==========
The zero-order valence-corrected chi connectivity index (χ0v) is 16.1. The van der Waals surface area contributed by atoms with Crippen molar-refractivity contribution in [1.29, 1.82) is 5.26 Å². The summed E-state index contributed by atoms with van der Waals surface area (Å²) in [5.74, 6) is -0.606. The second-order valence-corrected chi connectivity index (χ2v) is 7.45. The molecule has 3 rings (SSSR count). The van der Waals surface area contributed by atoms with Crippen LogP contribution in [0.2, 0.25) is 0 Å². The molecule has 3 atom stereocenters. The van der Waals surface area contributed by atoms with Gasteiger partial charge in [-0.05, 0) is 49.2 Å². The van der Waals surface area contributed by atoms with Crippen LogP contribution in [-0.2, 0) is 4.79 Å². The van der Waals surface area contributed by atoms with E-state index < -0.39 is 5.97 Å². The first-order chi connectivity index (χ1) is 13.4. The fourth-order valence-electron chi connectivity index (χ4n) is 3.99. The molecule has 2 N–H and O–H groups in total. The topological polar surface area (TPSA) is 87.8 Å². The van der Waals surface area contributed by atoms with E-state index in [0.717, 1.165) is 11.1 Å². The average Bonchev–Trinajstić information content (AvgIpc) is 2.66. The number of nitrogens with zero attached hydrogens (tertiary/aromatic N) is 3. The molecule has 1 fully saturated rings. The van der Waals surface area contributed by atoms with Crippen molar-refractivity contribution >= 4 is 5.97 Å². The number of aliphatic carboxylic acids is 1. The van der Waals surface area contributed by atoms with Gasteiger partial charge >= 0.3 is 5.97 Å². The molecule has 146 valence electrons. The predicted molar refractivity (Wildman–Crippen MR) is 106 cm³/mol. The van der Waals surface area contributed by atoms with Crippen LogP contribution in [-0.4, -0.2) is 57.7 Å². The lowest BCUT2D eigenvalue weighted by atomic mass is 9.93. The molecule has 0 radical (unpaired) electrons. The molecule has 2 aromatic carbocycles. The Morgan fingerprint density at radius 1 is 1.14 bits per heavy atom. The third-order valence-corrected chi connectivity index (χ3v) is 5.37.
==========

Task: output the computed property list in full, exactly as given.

The zero-order valence-corrected chi connectivity index (χ0v) is 16.1. The van der Waals surface area contributed by atoms with Crippen molar-refractivity contribution in [1.29, 1.82) is 5.26 Å². The summed E-state index contributed by atoms with van der Waals surface area (Å²) in [5.74, 6) is -0.606. The second-order valence-corrected chi connectivity index (χ2v) is 7.45. The molecule has 3 rings (SSSR count). The van der Waals surface area contributed by atoms with Crippen LogP contribution in [0.2, 0.25) is 0 Å². The molecule has 3 atom stereocenters. The van der Waals surface area contributed by atoms with Gasteiger partial charge in [-0.05, 0) is 49.2 Å². The van der Waals surface area contributed by atoms with Crippen LogP contribution in [-0.2, 0) is 4.79 Å². The van der Waals surface area contributed by atoms with E-state index < -0.39 is 5.97 Å². The first-order chi connectivity index (χ1) is 13.4. The fourth-order valence-electron chi connectivity index (χ4n) is 3.99. The molecule has 2 N–H and O–H groups in total. The topological polar surface area (TPSA) is 87.8 Å². The van der Waals surface area contributed by atoms with E-state index in [0.717, 1.165) is 11.1 Å². The average Bonchev–Trinajstić information content (AvgIpc) is 2.66. The number of nitrogens with zero attached hydrogens (tertiary/aromatic N) is 3. The molecule has 1 fully saturated rings. The van der Waals surface area contributed by atoms with Crippen molar-refractivity contribution >= 4 is 5.97 Å². The number of aliphatic carboxylic acids is 1. The van der Waals surface area contributed by atoms with Gasteiger partial charge >= 0.3 is 5.97 Å². The molecule has 146 valence electrons. The predicted molar refractivity (Wildman–Crippen MR) is 106 cm³/mol. The van der Waals surface area contributed by atoms with Crippen LogP contribution in [-0.4, -0.2) is 57.7 Å². The lowest BCUT2D eigenvalue weighted by atomic mass is 9.93. The molecule has 0 radical (unpaired) electrons. The molecule has 2 aromatic carbocycles. The Morgan fingerprint density at radius 1 is 1.14 bits per heavy atom. The third-order valence-corrected chi connectivity index (χ3v) is 5.37.